Col. Edmond William Cotter (12 February 1852 – 23 August 1934) was a British soldier, who played for the Royal Engineers in the 1872 FA Cup Final. As a soldier, he was engaged in four military campaigns: the Ashanti campaign of 1873–74, the Zhob Valley Expedition of 1884, the Nile Expedition of 1884–85 and the Burma Expedition of 1887–88. At the end of his career, he was briefly involved with the United Irish movement.
John Cotter was a career soldier who had enlisted in the 3rd Foot 'The Buffs' aged 17 in 1840. At the time of Edmond's birth, John Cotter was a sergeant. During the Crimean War (1853–1856), he was promoted to Colour Sergeant and Acting Adjt. Major, before further promotion in the field to Lieutenant in February 1856. This promotion was made permanent on 3 March 1858. He was promoted to Captain on 5 January 1870 and retired on 1 July 1881. While serving with the 2nd Battalion, The Buffs in Malta in 1858, Adjutant Cotter, not wanting to be shown up in front of the 21st Royal (North British) Fusiliers, spurred his men on with the words: "Steady, the Buffs! The Fusiliers are watching you", thus originating the expression, "Steady, the Buffs!".
In November 1871, the Royal Engineers were among fifteen teams who entered the inaugural FA Cup competition; after victories over Hitchin (5–0), Hampstead Heathens (3–0) and Crystal Palace (3–0 after a replay), the Engineers met Wanderers, the top amateur club of the day, in the first FA Cup Final, played at Kennington Oval on 16 March 1872, which the Engineers lost 1–0, to a goal from Morton Betts.
Cotter graduated from RMA Woolwich and joined the Royal Engineers as a Lieutenant on 2 August 1871. Fellow graduates on the same day were two of his fellow FA Cup finalists, Alfred Goodwyn and Herbert Muirhead, as well as Richard Ruck, who played in the 1875 FA Cup Final. Cotter was promoted to Captain twelve years later.
Cotter was based at Chatham between August 1871 and November 1873, when he was posted to the Gold Coast under General Garnet Wolseley, where he served in the Ashanti campaign, including the Defence of Quarman during the Battle of Amoaful where he was part of a rearguard force to the main action. Cotter was awarded the Ashantee Medal with the Coomassie clasp.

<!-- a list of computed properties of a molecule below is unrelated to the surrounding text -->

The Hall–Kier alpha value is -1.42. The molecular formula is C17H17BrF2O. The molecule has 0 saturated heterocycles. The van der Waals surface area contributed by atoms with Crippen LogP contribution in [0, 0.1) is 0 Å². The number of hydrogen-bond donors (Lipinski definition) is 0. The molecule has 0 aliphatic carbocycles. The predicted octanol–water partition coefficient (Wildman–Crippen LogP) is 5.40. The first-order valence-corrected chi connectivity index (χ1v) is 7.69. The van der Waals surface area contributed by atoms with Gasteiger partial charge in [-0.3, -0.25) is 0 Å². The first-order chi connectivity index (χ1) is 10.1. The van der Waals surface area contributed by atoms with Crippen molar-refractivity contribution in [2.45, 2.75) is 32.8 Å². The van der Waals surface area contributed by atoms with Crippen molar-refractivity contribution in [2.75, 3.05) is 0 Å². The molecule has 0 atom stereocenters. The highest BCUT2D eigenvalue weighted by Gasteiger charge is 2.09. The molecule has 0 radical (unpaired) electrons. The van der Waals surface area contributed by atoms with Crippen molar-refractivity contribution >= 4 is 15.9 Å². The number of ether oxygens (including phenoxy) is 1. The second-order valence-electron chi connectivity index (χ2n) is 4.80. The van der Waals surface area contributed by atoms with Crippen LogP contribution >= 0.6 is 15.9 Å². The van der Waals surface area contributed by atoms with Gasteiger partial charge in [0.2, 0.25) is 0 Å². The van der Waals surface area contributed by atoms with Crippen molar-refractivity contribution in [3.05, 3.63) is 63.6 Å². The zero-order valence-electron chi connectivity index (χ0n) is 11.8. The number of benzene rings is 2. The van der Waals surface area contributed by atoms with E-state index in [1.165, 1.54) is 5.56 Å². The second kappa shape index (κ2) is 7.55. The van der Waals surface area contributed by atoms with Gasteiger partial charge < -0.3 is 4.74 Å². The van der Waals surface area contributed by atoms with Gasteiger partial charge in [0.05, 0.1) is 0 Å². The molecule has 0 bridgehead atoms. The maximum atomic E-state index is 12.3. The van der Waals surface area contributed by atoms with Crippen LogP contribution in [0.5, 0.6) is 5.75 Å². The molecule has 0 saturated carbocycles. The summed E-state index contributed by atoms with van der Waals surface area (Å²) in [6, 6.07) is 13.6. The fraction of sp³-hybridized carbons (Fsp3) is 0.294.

Cotter returned to England with his regiment in March 1874, before being posted to India in November 1874, where he was an assistant engineer, returning to England in July 1876. Between January 1878 and March 1880, he was based in Gibraltar, returning to England where he was based in Portsmouth and then Ireland until December 1883, when he was again posted to India. In 1884, he was part of the Zhob Valley Expedition, where he was in command of the 4th Company, Bengal Sappers & Miners under Brigadier-General Sir Oriel Tanner.
Cotter returned to Chatham in February 1885, but his stay was short-lived and in April he was posted to Egypt where he served in the Nile Expedition of 1884–85. He was a station officer at Aswan and Shellal manning the lines of communication, before becoming the District R.E. Officer with the Frontier Field Force under Major General Francis Grenfell.
In October 1885, he returned to India until February 1891, during which time he served with the Burma Field Force Sappers & Miners in the Burma Expedition of 1887–88, for which he was awarded the India General Service Medal with clasp. He was posted back to England in 1891, where he was based in Norwich until September 1892, when he was again posted to Egypt for five years. He spent the last five years of his military service in Ireland based at Cork. On 8 November 1897, The Times reported that Lt. Col. E W Cotter was appointed Commanding R.E., Cork District following his promotion.
The family report that in the army, Cotter acquired the nickname 'Terror Cotter' for his terrible temper and that his servants would hide if they heard him approaching.
During his posting at Cork, it is reported that Cotter "became keenly and publicly interested in the United Irish movement, embarrassing relations serving in HM Forces when visiting them on board HM Ships".
In 1915, Cotter travelled to Dublin to work for the Irish Volunteers alongside Col. George Moore. Described by Bulmer Hobson as "an Irishman whose people had been in the British Army for several generations" and "a delightful old man, a man of first-rate ability", Cotter attempted to organise the Irish Volunteers on military lines. Another witness to the Irish Bureau of Military History, Diarmuid Coffey, described Cotter as "an elderly... idealistic nationalist (who) had commuted part of his pension in order to come over to Dublin and work for the Volunteers. He had a weak heart and was somewhat impulsive and excitable".
Cotter was appointed Chief of Staff under Moore, with Hobson and John Fitzgibbon as fellow members of the military staff. Cotter's time with the Irish Volunteers was short-lived, however, and he returned to England after three months when he ran out of funds to support himself, refusing offers of help, not wishing to be "a charge on the movement in any way". In his statement, Coffey said of Cotter:
He should be remembered as a great-hearted Irish gentleman who sacrificed his health and a large portion of the little money he had to serve his country but, unfortunately, owing to age and temperament was unable to make the mark which his intentions and devotion deserved.